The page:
In this report, the authors examined five patients who had Guillain–Barré syndrome after the onset of coronavirus disease 2019 (Covid-19) infection. Four of the patients had a positive nasopharyngeal swab for SARS-CoV-2 at the onset of the neurologic syndrome, while one had a negative nasopharyngeal swab and negative bronchoalveolar lavage but subsequently had a positive serologic test for the virus. The first symptoms of Guillain–Barré syndrome were lower-limb weakness and paresthesia in four patients and facial diplegia followed by ataxia and paresthesia in one patient.
The interval between the onset of symptoms of Covid-19 and the first symptoms of Guillain–Barré syndrome ranged from 5 to 10 days. Generalized, flaccid tetraparesis or tetraplegia evolved over a period of 36 hours to 4 days in four patients; three received mechanical ventilation. In all the patients, a real-time polymerase-chain-reaction assay of the CSF was negative for SARS-CoV-2. Electrophysiological studies were generally consistent with an axonal variant of Guillain–Barré syndrome in three patients and with a demyelinating process in two patients. All the patients were treated with intravenous immune globulin. This paper provides support for an association between Covid-19 and Guillain–Barré syndrome. However, the authors underline that Guillain–Barré syndrome with Covid-19 should be distinguished from critical illness neuropathy and myopathy, which tend to appear later in the course of critical illness than Guillain–Barré syndrome.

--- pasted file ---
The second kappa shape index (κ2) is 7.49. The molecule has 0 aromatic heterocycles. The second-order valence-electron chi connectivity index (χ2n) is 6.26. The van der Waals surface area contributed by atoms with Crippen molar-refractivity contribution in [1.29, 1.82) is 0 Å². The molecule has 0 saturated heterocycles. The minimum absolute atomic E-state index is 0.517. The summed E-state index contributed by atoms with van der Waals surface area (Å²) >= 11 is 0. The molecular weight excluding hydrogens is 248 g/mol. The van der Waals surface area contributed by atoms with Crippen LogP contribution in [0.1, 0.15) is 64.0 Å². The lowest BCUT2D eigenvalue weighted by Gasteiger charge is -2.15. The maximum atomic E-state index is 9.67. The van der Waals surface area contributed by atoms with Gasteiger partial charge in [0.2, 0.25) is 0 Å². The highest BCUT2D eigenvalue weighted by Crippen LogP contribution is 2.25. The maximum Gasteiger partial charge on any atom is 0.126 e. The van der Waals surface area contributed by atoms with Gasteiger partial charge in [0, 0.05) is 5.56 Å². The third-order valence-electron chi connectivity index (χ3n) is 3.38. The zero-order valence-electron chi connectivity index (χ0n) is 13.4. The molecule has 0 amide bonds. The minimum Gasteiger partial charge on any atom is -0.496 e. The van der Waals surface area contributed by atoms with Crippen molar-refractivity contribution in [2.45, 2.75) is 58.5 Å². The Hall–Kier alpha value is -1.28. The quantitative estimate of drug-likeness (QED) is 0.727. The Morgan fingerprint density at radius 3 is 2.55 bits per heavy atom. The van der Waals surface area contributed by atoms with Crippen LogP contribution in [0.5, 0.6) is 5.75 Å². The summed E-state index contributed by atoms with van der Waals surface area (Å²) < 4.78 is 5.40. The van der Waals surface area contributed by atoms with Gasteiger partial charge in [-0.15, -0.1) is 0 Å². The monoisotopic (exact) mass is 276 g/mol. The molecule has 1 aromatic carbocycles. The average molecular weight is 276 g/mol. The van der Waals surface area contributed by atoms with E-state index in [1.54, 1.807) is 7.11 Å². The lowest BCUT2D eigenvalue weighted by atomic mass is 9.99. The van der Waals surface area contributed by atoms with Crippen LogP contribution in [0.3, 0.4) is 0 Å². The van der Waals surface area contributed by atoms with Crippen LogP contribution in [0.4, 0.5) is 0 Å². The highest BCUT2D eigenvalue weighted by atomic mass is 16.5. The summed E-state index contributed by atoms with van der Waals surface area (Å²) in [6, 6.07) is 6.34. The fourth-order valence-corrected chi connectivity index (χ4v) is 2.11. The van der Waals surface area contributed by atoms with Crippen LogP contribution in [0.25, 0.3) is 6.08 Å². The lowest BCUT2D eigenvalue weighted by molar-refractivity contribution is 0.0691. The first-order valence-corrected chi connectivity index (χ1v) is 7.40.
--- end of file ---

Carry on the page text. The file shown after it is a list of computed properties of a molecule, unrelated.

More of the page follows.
by Marialuisa Zedde and Francesco Cavallieri